Highlights from the 2015 Geneva Motor Show

Das electric! VW's e-Golf goes on sale in Germany


February 20, 2014

Volkswagen reports a range of 190 km (118 mi) on a single charge (depending on driving sty...

Volkswagen reports a range of 190 km (118 mi) on a single charge (depending on driving styles) with a top limited speed of 140 km/h (87 mph)

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The most successful selling car in Europe has gone electric. Now available in Germany, Volkswagen’s all electric e-Golf, which premiered at the Frankfurt International Auto Show last September, joins the e-up! and eco-up! in the German manufacturer's all-electric line-up.

The e-Golf, looking near identical to the petrol powered model, is reported to achieve economy of 12.7 kWh/100 km (62 mi) at a cost of only €3.28/100 km (US $4.50/62 mi).

Powered by an 85 kW (114 hp) electric motor paired with a 24.2 kWh lithium ion battery, the e-Golf boasts torque figures of 270 Nm (200 lb.ft) and makes the run from 0-100 km/h (62 mph) in a not so quick 10.4 seconds.

e-Golf also provides three driving modes and four levels of regenerative braking so driver...

The front wheel drive e-Golf provides a choice of three driving modes and has four levels of regenerative braking. Volkswagen reports a range of 190 km (118 mi) on a single charge (depending on driving styles) with a limited top speed of 140 km/h (87 mph).

Volkswagen’s e-Golf is on sale now in Germany with prices starting at €34,900 (US $47,872)

Source: Volkswagen

About the Author
Angus MacKenzie Born on the cold, barren Canadian plains of Calgary, Alberta, Angus MacKenzie couldn’t decide between marketing, automotives or an entrepreneurial path - so he chose all three. When not writing, Angus has for the past six years been Editor-in-Chief for elemente, an internationally recognized architecture/design magazine.   All articles by Angus MacKenzie

Yes, electric cars are coming. EVery year will see more of them and advances in range and practicality will now be often and sometimes amazing.

Luddites, get aboard or get off the platform. This train is living the station.

James Smith
21st February, 2014 @ 06:00 am PST

I'd buy a pure electric car right now BUT they've got to go further on a charge. Range anxiety. And I'm not even ready to shell out nearly $48,000 U.S. for a VW Golf. Give me 200 miles on a charge and for under $30,000 and you'll see me at the dealer.

21st February, 2014 @ 08:37 am PST

Another product that exists solely as a result of a government subsidy.

22nd February, 2014 @ 06:56 am PST

Getting better as technology catches up with the idea - But not there yet!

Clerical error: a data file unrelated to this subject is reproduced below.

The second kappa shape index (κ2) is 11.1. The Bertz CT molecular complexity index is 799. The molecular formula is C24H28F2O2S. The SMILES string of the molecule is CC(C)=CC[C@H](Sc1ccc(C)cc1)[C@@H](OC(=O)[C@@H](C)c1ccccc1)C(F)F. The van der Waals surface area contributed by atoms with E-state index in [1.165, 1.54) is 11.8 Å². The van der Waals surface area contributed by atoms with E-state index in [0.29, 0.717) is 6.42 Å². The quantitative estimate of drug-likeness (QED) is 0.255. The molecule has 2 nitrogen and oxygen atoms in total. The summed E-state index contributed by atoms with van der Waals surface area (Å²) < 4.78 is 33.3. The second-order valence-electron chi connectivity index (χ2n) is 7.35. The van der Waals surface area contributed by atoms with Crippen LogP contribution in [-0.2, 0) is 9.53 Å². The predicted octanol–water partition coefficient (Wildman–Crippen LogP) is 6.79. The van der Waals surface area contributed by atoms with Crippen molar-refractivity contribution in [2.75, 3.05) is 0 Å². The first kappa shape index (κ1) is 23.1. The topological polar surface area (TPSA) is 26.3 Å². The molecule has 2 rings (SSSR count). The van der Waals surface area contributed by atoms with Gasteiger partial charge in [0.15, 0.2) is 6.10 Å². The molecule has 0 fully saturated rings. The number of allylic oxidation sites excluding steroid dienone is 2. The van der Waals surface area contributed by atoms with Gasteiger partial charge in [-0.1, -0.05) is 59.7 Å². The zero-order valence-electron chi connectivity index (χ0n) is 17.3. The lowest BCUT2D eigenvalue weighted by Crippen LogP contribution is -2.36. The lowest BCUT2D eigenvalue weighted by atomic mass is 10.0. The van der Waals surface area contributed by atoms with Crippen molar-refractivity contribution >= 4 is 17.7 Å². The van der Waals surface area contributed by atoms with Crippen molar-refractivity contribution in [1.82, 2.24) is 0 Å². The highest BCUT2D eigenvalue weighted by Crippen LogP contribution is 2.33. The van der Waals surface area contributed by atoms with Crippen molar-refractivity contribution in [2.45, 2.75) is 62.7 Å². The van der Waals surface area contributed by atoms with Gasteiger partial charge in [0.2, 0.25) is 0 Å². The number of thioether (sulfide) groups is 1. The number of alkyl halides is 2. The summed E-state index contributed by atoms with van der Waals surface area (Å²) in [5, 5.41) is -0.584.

The extra weight slows them down and the short range is the main anti-sales point.

Wasn't it Mercedes recently talking about battery storage using body parts? Get up to 60-70 per cent storage and weight reduction by replacing roof, bonnet and trunk for starters and we might get somewhere.

The Skud
23rd February, 2014 @ 10:55 pm PST

Well its progress - how does it compeare to the TWIN UP. I guess you cannot compare it to the XL1 - but as tchnologies become more accepted we hopeflly will see rapid progress.

24th February, 2014 @ 04:10 am PST

@ slowburn. not to mention the tax breaks for oil companies or the costs for society of cleaning pollution as a result of all spills.Laughed a lot about the news a CEO of an oil company filed complaint about a fracking facility in his back-yard, was sad about the oil spill in the Mississippi (not to mention coal ash & Virginia chemicals spill).

But maybe you agree with the GOP member who stated that 600 co2 parts/million would be favorable for mankind.

In whatever way we have to get more in the direction of a sustainable energy. Big Oil is not going to stimulate that, so the government has to do it.

@ The skud, I think that was Volvo.

Ramon Verhoeven
24th February, 2014 @ 04:43 am PST

@ Ramon Verhoeven

The oil industry would exist without the government subsidies you would just pay more for everything to pay for the taxes on the fuel consumed.

I think the Green lobby figured out that claiming responsibility for the disasters they cause is counterproductive.

There certainly is no reason to believe a gas that has always followed global temperature is now causing Global Warming. The AGW frauds are always telling about the negative affects of increasing global temperatures but never mention the positive effects. I think that a warmer world would result in a net good but this does not mean that nobody will suffer it just means that more good will result than bad.

24th February, 2014 @ 05:53 am PST
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